Another way I try to soften Robbie is through her relationships. She is very tender with Grandpa, and her friendship with Derek shows her sensitivity and ability to connect.
Helen: Tell us about a challenge you faced in writing the book. What parts of the story came easily to you and what did you struggle with?
Lindsey: I love beginnings. I loved writing the school scene, getting Robbie’s voice out on the page, introducing the key characters, etc. The murky middle is always the hardest for me. What will keep readers reading? I noticed as a teacher that kids most often abandon a book right after the first few chapters. They LOVE it, then it gets “boring.” How does a writer keep tugging you through the middle, making you want to know what’s going to happen? That part is always the hardest for me.
Helen: Personally, I find endings the most difficult to write. Yours struck a beautiful balance between offering hope and the possibility of happiness for Robbie without minimizing the very real hardships, loss and grief she experiences. How did you accomplish this?
Lindsey: I think it’s really important to be honest with kids. There are so many who are growing up with big emotions and real challenges, and I want to be honest with them—that there are some things they cannot change and are are just downright unfair. But that doesn’t mean there’s no hope for change or happiness, or, as Robbie would say, for things to be “pretty OK.” Grandpa’s Alzheimer’s won’t get better; in fact, it will get worse. To not let Robbie, and her readers, in on that feels wrong. There is no wrapped-up-with-a-big-bow ending here, but I also want to teach Robbie, throughout the novel, how to equip herself to find family and a place where she belongs and feels safe. It’s this lesson that I hope resonates with kids who find themselves in hardship.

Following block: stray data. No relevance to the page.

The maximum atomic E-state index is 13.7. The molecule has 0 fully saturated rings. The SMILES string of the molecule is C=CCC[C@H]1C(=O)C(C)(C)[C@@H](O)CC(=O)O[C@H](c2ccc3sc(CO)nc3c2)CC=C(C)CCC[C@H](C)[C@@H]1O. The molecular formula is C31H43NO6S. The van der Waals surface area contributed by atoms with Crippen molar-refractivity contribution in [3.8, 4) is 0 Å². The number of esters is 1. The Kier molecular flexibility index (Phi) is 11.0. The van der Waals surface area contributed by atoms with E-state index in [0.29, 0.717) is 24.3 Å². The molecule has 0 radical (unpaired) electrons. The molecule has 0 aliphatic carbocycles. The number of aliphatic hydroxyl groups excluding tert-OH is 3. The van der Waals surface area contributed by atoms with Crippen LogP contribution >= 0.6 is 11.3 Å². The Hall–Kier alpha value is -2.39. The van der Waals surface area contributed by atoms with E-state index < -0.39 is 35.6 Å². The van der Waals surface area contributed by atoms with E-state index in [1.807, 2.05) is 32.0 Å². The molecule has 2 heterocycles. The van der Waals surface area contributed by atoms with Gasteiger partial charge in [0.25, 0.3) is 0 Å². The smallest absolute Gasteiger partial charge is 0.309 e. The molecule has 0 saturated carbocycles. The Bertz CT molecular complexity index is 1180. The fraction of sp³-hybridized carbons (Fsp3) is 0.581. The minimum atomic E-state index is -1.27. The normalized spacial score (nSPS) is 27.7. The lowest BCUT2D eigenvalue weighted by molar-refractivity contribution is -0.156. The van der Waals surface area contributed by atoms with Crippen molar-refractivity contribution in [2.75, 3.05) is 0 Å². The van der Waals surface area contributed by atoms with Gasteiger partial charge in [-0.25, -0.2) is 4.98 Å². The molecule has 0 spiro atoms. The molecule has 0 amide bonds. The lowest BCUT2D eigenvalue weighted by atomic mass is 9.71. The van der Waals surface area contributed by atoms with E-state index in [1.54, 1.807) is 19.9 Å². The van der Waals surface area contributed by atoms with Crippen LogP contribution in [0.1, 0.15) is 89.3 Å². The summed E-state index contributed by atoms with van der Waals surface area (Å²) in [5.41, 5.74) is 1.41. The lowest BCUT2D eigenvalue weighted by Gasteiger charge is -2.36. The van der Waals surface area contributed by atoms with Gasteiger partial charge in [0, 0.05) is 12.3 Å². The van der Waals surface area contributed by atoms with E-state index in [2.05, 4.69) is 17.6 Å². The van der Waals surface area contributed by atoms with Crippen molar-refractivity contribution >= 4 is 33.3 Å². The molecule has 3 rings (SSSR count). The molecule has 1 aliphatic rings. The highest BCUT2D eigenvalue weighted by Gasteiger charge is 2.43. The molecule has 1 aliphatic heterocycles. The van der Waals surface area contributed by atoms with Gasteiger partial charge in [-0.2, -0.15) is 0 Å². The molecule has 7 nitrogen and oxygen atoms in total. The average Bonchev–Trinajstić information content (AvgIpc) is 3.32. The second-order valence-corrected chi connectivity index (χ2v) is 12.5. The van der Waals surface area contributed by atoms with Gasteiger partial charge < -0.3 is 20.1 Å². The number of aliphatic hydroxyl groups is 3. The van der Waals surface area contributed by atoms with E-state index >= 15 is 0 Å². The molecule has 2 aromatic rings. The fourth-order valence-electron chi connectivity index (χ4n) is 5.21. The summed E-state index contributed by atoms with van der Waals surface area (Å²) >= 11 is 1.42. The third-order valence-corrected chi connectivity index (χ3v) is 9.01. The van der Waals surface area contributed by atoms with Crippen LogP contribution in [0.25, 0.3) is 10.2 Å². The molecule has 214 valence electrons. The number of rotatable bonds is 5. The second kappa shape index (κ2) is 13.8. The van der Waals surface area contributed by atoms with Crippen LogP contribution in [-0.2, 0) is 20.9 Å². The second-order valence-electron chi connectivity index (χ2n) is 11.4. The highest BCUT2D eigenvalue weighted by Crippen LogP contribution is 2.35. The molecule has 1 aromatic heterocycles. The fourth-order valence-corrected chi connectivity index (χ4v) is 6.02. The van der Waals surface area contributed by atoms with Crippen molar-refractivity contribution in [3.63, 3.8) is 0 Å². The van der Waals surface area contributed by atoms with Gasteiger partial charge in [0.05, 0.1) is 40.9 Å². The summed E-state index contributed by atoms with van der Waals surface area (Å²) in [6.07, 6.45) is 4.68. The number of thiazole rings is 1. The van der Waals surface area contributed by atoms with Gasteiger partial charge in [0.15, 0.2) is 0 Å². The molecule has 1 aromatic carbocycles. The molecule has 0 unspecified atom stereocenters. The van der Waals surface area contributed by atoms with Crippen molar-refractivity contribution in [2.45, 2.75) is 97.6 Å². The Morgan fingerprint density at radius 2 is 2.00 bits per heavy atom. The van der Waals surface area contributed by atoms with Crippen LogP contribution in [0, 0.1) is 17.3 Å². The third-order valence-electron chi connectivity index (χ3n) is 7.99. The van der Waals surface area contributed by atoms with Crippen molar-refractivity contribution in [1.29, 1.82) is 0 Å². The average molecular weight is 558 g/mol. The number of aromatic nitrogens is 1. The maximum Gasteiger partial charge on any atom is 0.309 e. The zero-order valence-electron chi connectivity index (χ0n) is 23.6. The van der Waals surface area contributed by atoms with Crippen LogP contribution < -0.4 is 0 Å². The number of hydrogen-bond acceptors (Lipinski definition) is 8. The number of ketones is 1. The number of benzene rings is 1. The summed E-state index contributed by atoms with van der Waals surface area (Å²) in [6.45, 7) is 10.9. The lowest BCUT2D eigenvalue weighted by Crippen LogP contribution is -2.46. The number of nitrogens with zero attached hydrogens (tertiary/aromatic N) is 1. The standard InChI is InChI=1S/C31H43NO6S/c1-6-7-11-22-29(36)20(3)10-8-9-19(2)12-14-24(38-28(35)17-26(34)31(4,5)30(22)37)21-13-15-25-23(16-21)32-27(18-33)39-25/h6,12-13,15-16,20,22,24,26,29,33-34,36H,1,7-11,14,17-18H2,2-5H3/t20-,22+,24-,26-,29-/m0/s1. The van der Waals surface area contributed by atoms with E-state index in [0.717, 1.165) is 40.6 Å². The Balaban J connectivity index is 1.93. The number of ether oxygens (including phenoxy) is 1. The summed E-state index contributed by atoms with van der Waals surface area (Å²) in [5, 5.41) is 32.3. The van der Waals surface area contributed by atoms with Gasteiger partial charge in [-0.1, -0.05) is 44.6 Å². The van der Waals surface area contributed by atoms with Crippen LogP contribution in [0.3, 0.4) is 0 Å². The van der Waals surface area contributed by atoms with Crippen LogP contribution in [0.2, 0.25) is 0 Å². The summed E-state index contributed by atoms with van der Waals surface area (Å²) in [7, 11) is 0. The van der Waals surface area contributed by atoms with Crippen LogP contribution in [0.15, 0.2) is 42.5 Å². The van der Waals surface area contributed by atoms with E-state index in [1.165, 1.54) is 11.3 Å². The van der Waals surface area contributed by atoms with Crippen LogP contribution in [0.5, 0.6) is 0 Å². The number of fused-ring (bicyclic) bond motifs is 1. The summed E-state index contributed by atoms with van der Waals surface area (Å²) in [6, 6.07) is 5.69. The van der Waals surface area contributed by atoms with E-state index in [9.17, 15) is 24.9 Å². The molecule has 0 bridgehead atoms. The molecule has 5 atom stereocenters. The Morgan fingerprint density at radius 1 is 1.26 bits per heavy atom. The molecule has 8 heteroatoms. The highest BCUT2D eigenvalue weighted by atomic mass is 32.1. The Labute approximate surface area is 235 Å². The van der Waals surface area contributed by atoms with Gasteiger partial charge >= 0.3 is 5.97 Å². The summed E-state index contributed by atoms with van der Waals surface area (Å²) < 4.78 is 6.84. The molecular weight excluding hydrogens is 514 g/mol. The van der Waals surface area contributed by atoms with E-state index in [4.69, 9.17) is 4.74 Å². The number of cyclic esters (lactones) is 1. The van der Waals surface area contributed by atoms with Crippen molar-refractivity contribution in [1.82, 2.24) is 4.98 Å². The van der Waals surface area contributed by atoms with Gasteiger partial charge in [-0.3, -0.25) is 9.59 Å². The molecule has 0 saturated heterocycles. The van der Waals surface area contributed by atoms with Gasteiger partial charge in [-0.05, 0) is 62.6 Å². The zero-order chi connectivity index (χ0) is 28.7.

Helen: Are you a plotter or a pants’er?
Lindsey: I don’t think I fall easily into either category. I certainly don’t plot everything out ahead of time using outlines or a system of sticky note story mountain art on my wall. I do, however, have to hear the character talking to me. Voice is always first for me. I also don’t start writing until I know the first and last line of the book (though of course, they may change).
I still do most of my writing in a notebook with a pen. My brain works so much better when I’m writing that way than it does on the computer. I use the notebook to jot down things I hear the character saying, get the cadence of their speech, write out scene ideas, etc. Then, when I’ve got my voice, my first line, and some scene ideas, I jump on the computer and become more of a “pants’er.”
Helen: Did your NYC teaching experiences inspire parts of this book?
Lindsey: Being a teacher, I learned a lot about the ways that middle schoolers feel and read and react. I got to watch them read for ten years, [which] was incredible and invaluable. However, my second book, Right As Rain, draws a lot more from that experience. Stay tuned!
Helen: What is your typical writing schedule?
Lindsey: I got the two-book deal from HarperCollins when I was pregnant with my son. It seemed like a natural time to transition from teaching to writing “full-time” and becoming a mother. I’m currently taking time out of the classroom (though I do hope to return to teaching, in some way, in the future). Right now, Miles goes to daycare in the morning while I write in a busy, noisy, perfect-for-me café in my neighborhood and then I’m with him in the afternoons. It amounts to about three hours of solid writing each morning and knowing that I can count only on those three hours helps make me extremely focused and motivated during that time.
This is all about to change when I have my second child next month! I’m so excited and looking forward to continually finding new routines as life and family change.
Helen: What are you working on now?
Lindsey: I just finished another middle grade novel called RIGHT AS RAIN due out in January 2019. This one is set in Washington Heights, NYC where I taught for ten years and have lived for twelve. And I just started hearing the voice for a third character, a third book, that I’m really excited about. I’m going to let him talk to me a little more, ink up some notebooks, and see what comes…
Helen: Congratulations, Lindsey. Sounds like your life is wonderfully full! Thank you for taking the time to share your thoughts on writing and your path to publication. I can’t wait to read your next book when it comes out.